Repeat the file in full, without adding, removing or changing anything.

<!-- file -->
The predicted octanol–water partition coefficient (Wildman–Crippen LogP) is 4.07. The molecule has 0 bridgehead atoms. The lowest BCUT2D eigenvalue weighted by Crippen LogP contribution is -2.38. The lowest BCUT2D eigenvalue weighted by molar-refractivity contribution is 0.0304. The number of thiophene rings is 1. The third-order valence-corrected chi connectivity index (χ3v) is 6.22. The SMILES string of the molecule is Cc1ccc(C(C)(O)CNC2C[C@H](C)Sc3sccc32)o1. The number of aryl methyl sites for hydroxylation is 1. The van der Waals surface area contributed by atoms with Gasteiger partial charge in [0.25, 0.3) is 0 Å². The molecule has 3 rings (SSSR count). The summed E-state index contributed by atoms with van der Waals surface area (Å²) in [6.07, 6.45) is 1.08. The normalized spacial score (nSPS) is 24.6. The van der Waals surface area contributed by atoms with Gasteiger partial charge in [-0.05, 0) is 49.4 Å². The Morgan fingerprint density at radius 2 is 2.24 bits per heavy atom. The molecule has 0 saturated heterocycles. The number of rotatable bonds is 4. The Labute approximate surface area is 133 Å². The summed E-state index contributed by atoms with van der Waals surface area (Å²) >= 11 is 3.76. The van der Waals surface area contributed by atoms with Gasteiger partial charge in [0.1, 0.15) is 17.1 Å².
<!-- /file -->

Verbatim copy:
The predicted octanol–water partition coefficient (Wildman–Crippen LogP) is 4.07. The molecule has 0 bridgehead atoms. The lowest BCUT2D eigenvalue weighted by Crippen LogP contribution is -2.38. The lowest BCUT2D eigenvalue weighted by molar-refractivity contribution is 0.0304. The number of thiophene rings is 1. The third-order valence-corrected chi connectivity index (χ3v) is 6.22. The SMILES string of the molecule is Cc1ccc(C(C)(O)CNC2C[C@H](C)Sc3sccc32)o1. The number of aryl methyl sites for hydroxylation is 1. The van der Waals surface area contributed by atoms with Gasteiger partial charge in [0.25, 0.3) is 0 Å². The molecule has 3 rings (SSSR count). The summed E-state index contributed by atoms with van der Waals surface area (Å²) in [6.07, 6.45) is 1.08. The normalized spacial score (nSPS) is 24.6. The van der Waals surface area contributed by atoms with Gasteiger partial charge in [-0.05, 0) is 49.4 Å². The Morgan fingerprint density at radius 2 is 2.24 bits per heavy atom. The molecule has 0 saturated heterocycles. The number of rotatable bonds is 4. The Labute approximate surface area is 133 Å². The summed E-state index contributed by atoms with van der Waals surface area (Å²) >= 11 is 3.76. The van der Waals surface area contributed by atoms with Gasteiger partial charge in [0.1, 0.15) is 17.1 Å².